OSI Model This memorandum will attempt to explain the Open Systems Interconnection Model, known more simply as the OSI Model. The OSI Model has seven levels, and these levels will be discussed in detail. Particular mention will be made to which level TCP/IP functions with the OSI Model. The seven levels of the OSI Model are as follows: 7) Application: Provides different services to the applications. 6) Presentation: Converts the information. 5) Session: Handles problems which are not communication issues.
4) Transport: Provides end to end communication control. 3) Network: Routes the information in the network. 2) Data Link: Provides error control between adjacent nodes. 1) Physical: Connects the entity to the transmission media. In simple terms, the OSI model defines a networking framework for implementing protocols.
Is defines seven levels to accomplish this. Control is passed from one level to the next, starting at the Application level (Level Seven) and working its way through the levels until it reaches and completes Level One, the Physical level. Once this cycle has been completed, control moves to the next station on the network and back up the hierarchy. Since the process begins at the seventh level, the Application level, it will be detailed first. As its name implies, this Application level supports applications, but it also supports other end-user processes.
User authentication and privacy on the network is considered at this level. This level also provides application services for file transfers (such as FTP and Telnet) and e-mail. Once the Application level has been completed, control is passed to the sixth level, or Presentation level. What occurs at this level involves transforming the data into a form that the application layer can accept.
Encrypted data is handled at this level. This layer formats and encrypts data to be sent across a network. Sometimes this level is known as the syntax level. Control is then passed to the Session level, or level five.
This level, as the name implies, deals with the different network sessions. This level establishes, manages and terminates connections between the different applications on the network. It also sets-up, coordinates and terminates exchanges and dialogue between the applications on either end. The Transport level assumes control at this point. This level provides transparent transfer of data between end systems, or hosts, and is responsible for end-to-end error recovery and flow control. The Transport level ensures complete data transfer.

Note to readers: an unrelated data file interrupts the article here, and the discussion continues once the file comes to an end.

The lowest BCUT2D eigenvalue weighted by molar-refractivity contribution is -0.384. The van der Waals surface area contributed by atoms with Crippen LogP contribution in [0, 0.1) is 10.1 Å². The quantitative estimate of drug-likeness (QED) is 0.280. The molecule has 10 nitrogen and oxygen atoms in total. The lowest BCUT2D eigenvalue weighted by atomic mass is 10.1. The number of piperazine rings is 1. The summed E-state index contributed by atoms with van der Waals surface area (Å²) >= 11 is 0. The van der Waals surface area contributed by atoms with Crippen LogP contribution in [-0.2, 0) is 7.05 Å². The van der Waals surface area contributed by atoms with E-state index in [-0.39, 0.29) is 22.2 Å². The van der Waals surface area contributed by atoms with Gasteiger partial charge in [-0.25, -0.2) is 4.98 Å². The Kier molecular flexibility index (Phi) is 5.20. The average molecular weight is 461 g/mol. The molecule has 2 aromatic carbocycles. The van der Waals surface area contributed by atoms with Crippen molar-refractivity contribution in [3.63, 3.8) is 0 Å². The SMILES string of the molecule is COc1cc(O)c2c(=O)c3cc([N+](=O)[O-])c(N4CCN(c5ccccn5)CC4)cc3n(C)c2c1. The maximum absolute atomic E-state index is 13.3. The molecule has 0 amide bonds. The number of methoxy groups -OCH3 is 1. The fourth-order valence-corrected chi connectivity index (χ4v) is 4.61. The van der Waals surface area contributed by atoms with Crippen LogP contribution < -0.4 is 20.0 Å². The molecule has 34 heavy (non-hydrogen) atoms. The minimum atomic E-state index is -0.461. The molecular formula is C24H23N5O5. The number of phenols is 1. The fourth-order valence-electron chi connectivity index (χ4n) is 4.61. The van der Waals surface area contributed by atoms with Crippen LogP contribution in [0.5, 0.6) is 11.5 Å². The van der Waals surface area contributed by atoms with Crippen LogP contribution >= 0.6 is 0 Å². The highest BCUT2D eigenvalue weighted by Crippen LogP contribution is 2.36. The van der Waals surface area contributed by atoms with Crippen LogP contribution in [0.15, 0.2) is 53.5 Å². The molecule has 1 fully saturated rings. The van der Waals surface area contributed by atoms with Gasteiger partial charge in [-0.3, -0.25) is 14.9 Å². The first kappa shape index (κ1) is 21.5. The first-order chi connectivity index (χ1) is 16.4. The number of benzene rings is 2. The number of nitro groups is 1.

TCP, used on the Internet, is a Transport protocol. Next in line is the Network level. This level provides switching and routing technologies and creates what's known as virtual circuits. These virtual circuits are used for transmitting data from node to node. Routing and forwarding are functions of this layer, as well as addressing, internet working, error handling, congestion control and packet sequencing.
The Data Link level is next. At this layer, data packets are encoded and decoded into bits. It furnishes transmission protocol knowledge and management and handles errors in the physical layer, flow control and frame synchronization. The data link layer is divided into two sub-layers: the Media Access Control (MAC) and the Logical Link Control (LLC) layer. The MAC sub-layer controls how a computer on the network gains access to the data and permission to transmit it. The LLC layer controls frame synchronization, flow control and error checking.
Finally, the bottom (first) level is reached. This first level, the Physical level, conveys the bit stream - electrical impulse, light or radio signal -- through the network at the electrical and mechanical level. It provides the hardware a means of sending and receiving data, including defining cables, video / sound cards and other physical aspects. Ethernet is a protocol with Physical level components. The previously described OSI Model describes how information from a software application in one computer moves through a network medium to a software application in another computer. The OSI Model is a conceptual representation composed of seven levels, each specifying a particular network function and is now considered the primary architectural model..